Ryse stretched his arms out and rubbed his hands together, preparing to make the trek to the ball. It was probably a whole two hundred steps away. That was far. Far enough to have the children shaking in their boots.

After a moment's hesitation Ryse finally made the first careful step off the wooden platform and onto the snow.

He froze.

The other children held their breath.

Nothing happened.

The children breathed out in relief. As quietly and quickly as he could, Ryse trotted over to the ball. His ulk-­fur boots made a gentlepff pff pff pff noise as he padded through the snow. He was about a hundred steps away from the ball now.

Fifty.

Twenty.

Ash could barely watch, yet he couldn't bring himself to look away. Sweat trickled down his neck, despite the cold.

Ten steps.

Five steps.

One.

"I've got it!" Ryse cried, hoisting up the ball. He quickly covered his mouth with a hand, shocked at the volume of his voice.

"Bring it back!" Flare whispered as loud as he dared. With a nod Ryse began to jog back.

"He's gonna make it!" said Shyne.

Ash laughed in relief.

Then: FWOOM!

Snow erupted into the air like water from a geyser. The children staggered back as freezing slush rained down upon them. Out of the snow-­chasm rose three large shapes. "Lurkers," Ash gasped, his voice strained with fear.

The creatures were wet, sleek, and serpentine, longer than two men, with six frost-­white eyes that blinked slightly out of order, and gaping jaws filled with ice-­sharp fangs and drool-­slick tongues. Despite their graceless scrambling gait, they moved with terrible speed--­so quickly, in fact, it was hard to make sense of their spiny crests, scrabbling claws and whip-­long tails--­they just looked like a writhing mass of horror to Ash.

"They've cut him off!" Shyne screamed. And she was right. The Lurkers had blocked Ryse's path back to the village and were already racing hungrily toward him. He was frozen to the spot in fear.

"We need to tell the grown-­ups!" Ash yelled, but he needn't have bothered. A lookout on the watchtower above had already seen the commotion.

"Lurkers!" he bellowed. "Hunters, to the battlements!"

Meanwhile the Lurkers were nearly upon Ryse, who simply stood there, whimpering in terror.

"Ryse, RUN!" Ash yelled at the top of his voice. This seemed to snap Ryse out of his trance. He dropped the ball and began to sprint, trying his hardest to skirt round the approaching Lurkers.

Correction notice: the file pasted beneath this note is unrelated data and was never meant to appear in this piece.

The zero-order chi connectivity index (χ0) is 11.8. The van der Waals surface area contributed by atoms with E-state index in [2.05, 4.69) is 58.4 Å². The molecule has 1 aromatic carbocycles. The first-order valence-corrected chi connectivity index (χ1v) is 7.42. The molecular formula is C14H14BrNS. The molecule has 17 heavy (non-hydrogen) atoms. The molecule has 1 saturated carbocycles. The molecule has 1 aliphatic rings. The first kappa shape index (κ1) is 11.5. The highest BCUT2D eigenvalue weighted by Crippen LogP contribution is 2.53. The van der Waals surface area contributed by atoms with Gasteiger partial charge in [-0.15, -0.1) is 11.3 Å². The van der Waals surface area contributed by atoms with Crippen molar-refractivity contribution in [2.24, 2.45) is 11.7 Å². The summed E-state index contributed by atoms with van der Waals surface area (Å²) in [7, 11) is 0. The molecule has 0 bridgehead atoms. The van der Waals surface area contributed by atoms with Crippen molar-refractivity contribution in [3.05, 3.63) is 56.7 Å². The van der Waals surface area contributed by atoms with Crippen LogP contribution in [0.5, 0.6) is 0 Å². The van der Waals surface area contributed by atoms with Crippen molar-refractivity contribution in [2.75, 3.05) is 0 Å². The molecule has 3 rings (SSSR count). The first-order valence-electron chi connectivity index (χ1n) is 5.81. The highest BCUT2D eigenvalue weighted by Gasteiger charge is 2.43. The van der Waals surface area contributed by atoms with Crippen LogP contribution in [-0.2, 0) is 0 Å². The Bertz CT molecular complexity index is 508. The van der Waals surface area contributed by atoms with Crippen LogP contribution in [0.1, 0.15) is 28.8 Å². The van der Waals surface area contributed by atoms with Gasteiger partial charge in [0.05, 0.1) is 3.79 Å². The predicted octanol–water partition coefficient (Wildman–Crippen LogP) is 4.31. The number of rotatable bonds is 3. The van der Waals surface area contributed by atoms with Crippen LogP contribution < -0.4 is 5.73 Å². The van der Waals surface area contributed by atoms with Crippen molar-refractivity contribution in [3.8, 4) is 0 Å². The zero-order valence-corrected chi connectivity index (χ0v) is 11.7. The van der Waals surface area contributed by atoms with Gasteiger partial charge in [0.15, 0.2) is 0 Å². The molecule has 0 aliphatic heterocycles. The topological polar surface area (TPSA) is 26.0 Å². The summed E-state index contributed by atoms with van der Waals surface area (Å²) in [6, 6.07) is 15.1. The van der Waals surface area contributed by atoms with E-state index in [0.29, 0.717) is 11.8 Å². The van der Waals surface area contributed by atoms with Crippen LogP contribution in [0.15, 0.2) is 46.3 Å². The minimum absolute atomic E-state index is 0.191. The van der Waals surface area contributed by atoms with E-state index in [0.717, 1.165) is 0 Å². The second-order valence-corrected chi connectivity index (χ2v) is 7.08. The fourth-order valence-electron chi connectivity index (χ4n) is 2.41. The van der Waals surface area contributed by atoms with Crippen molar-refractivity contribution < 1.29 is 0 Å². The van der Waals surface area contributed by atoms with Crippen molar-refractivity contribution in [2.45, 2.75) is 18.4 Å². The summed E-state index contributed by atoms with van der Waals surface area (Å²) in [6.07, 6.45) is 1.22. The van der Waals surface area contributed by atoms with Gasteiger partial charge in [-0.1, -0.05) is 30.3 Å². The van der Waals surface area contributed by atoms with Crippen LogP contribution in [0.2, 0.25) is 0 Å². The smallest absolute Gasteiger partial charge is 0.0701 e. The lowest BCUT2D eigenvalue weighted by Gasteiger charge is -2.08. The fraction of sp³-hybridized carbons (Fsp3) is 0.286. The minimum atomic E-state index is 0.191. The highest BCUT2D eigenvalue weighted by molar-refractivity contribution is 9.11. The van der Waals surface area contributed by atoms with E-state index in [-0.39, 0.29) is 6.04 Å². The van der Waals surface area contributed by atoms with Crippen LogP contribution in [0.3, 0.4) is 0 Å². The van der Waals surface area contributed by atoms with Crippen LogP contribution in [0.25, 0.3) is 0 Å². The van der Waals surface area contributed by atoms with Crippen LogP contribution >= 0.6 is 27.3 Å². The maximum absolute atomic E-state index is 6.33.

Suddenly a hungry, violent noise grew, echoing across the plain, terrifying in its fury. It was the Song of the Lurkers. Harsh ragged howls and screeches pierced Ash's ears, and his belly gave a sickening lurch as hefelt the hateful emotions of the Leviathans. This was a war Song.

"HUMAN. CATCH. KILL."

Ash and the rest of the children clutched at their heads as the Song tore through them. The air around the Lurkers shimmered with blood-­red energy, an aura of snakelike tendrils writhing and reaching for Ryse with as much ferocity as the monsters themselves.

On the battlements Fira hunters used slings to launch rocks at the beasts, but they did little damage as they bounced off their slimy hides. Cumbersome harpoon-­launchers fired too, but the beasts were too close to the wall and the giant harpoons flew wide of their mark. One Lurker was almost upon Ryse, its jaws open wide . . . but before it could chomp down on him, another Lurker leaped in its way, determined to be the first to get the meal. They fell in a tangled mess and collapsed to the ground in a wave of snow.

Ryse used the opportunity to sprint around the writhing mass. He headed straight for the wooden platform where the other children were waiting in terror.

"Come on, Ryse!" Ash shouted.

Ryse ran as fast as his little legs could carry him. The monsters finally untangled themselves, snapping and hissing at each other in frustration, before continuing the pursuit. Ryse was nearly at the platform, but the Lurkers were inches behind him.

"They're . . . they're coming this way!" Flare said. "I don't want my ballthat much!" And with that he turned tail and legged it up the staircase, Shyne close behind.

Ash, however, remained, waiting for Ryse with his arm outstretched. Rysefinally made it to the platform and grabbed Ash's hand. Ash pulled him up, screaming, "GO, GO, GO!" Together they ran up the rickety stairway that led back to the safety of the village gate. But they'd taken only a few steps when a Lurker tore through the wooden posts that held the stairs aloft, shattering the wood in a shower of splinters. The staircase gave out a low groan before it started toppling toward the snow.

"Keep going!" Ash shrieked. The two boys tried to outrun the collapsing stairway, but they were too slow. The stairs trembled and swayed beneath them, and then Ryse lost his footing, sliding down toward the waiting jaws of the Lurkers below.